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Int J Nephrol. 2012;2012:748984. doi: 10.1155/2012/748984. Epub 2012 Sep 2.

Variation in APOL1 Contributes to Ancestry-Level Differences in HDLc-Kidney Function Association.

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1
Center for Research on Genomics and Global Health, National Human Genome Research Institute, National Institutes of Health, Bethesda, MD 20892-5635, USA.

Abstract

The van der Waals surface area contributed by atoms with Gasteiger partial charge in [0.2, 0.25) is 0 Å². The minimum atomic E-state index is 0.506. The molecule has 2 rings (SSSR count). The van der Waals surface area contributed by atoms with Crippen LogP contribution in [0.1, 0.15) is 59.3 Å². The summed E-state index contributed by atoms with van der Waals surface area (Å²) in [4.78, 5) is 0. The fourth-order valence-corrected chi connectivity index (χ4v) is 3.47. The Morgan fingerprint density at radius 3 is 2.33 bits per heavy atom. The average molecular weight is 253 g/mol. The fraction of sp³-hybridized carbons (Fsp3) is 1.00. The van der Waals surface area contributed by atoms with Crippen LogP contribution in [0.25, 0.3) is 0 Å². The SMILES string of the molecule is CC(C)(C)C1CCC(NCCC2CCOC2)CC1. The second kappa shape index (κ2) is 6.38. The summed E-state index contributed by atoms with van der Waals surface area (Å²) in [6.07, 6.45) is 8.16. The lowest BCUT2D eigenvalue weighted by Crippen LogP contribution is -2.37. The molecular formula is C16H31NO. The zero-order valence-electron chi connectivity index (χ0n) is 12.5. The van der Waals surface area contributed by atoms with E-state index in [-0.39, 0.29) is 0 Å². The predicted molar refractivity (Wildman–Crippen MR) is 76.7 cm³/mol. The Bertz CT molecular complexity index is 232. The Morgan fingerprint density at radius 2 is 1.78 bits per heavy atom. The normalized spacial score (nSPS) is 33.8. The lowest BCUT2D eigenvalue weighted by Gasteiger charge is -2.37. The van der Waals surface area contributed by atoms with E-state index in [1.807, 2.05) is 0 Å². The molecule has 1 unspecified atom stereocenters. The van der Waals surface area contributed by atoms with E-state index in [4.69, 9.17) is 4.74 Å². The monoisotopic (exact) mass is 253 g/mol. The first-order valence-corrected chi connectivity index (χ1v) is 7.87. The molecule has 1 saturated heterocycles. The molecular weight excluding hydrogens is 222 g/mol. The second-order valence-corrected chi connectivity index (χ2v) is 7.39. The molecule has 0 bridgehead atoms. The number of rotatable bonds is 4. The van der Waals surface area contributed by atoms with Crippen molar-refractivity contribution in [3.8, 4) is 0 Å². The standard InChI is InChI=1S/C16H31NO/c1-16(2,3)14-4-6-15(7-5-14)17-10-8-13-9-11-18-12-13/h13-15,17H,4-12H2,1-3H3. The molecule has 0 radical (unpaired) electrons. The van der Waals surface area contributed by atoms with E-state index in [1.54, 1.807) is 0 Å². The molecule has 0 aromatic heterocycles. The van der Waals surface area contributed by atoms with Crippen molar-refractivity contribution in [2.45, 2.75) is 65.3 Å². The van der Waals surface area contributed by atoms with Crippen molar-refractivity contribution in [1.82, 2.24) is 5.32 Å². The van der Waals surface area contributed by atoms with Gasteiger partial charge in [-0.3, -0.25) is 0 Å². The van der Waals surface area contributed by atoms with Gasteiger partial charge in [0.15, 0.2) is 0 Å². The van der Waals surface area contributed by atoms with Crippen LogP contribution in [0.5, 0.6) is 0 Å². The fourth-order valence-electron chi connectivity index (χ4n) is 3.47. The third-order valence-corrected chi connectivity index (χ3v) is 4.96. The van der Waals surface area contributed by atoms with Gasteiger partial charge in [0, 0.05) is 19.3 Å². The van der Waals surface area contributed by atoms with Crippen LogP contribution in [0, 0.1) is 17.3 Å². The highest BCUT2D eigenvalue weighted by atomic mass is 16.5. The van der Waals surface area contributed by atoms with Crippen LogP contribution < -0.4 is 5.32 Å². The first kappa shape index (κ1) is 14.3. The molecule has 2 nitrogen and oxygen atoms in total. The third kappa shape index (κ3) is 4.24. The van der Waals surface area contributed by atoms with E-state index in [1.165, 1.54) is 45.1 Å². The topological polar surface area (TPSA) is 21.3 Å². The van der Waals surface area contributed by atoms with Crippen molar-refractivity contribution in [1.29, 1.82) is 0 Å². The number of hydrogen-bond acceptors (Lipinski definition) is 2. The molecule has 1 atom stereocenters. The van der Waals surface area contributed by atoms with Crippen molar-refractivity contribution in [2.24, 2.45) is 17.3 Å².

Low levels of high-density cholesterol (HDLc) accompany chronic kidney disease, but the association between HDLc and the estimated glomerular filtration rate (eGFR) in the general population is unclear. We investigated the HDLc-eGFR association in nondiabetic Han Chinese (HC, n = 1100), West Africans (WA, n = 1497), and African Americans (AA, n = 1539). There were significant differences by ancestry: HDLc was positively associated with eGFR in HC (β = 0.13, P < 0.0001), but negatively associated among African ancestry populations (WA: -0.19, P < 0.0001; AA: -0.09, P = 0.02). These differences were also seen in nationally-representative NHANES data (among European Americans: 0.09, P = 0.005; among African Americans -0.14, P = 0.03). To further explore the findings in African ancestry populations, we investigated the role of an African ancestry-specific nephropathy risk variant, rs73885319, in the gene encoding HDL-associated APOL1. Among AA, an inverse HDLc-eGFR association was observed only with the risk genotype (-0.38 versus 0.001; P = 0.03). This interaction was not seen in WA. In summary, counter to expectation, an inverse HDLc-eGFR association was observed among those of African ancestry. Given the APOL1 × HDLc interaction among AA, genetic factors may contribute to this paradoxical association. Notably, these findings suggest that the unexplained mechanism by which APOL1 affects kidney-disease risk may involve HDLc.

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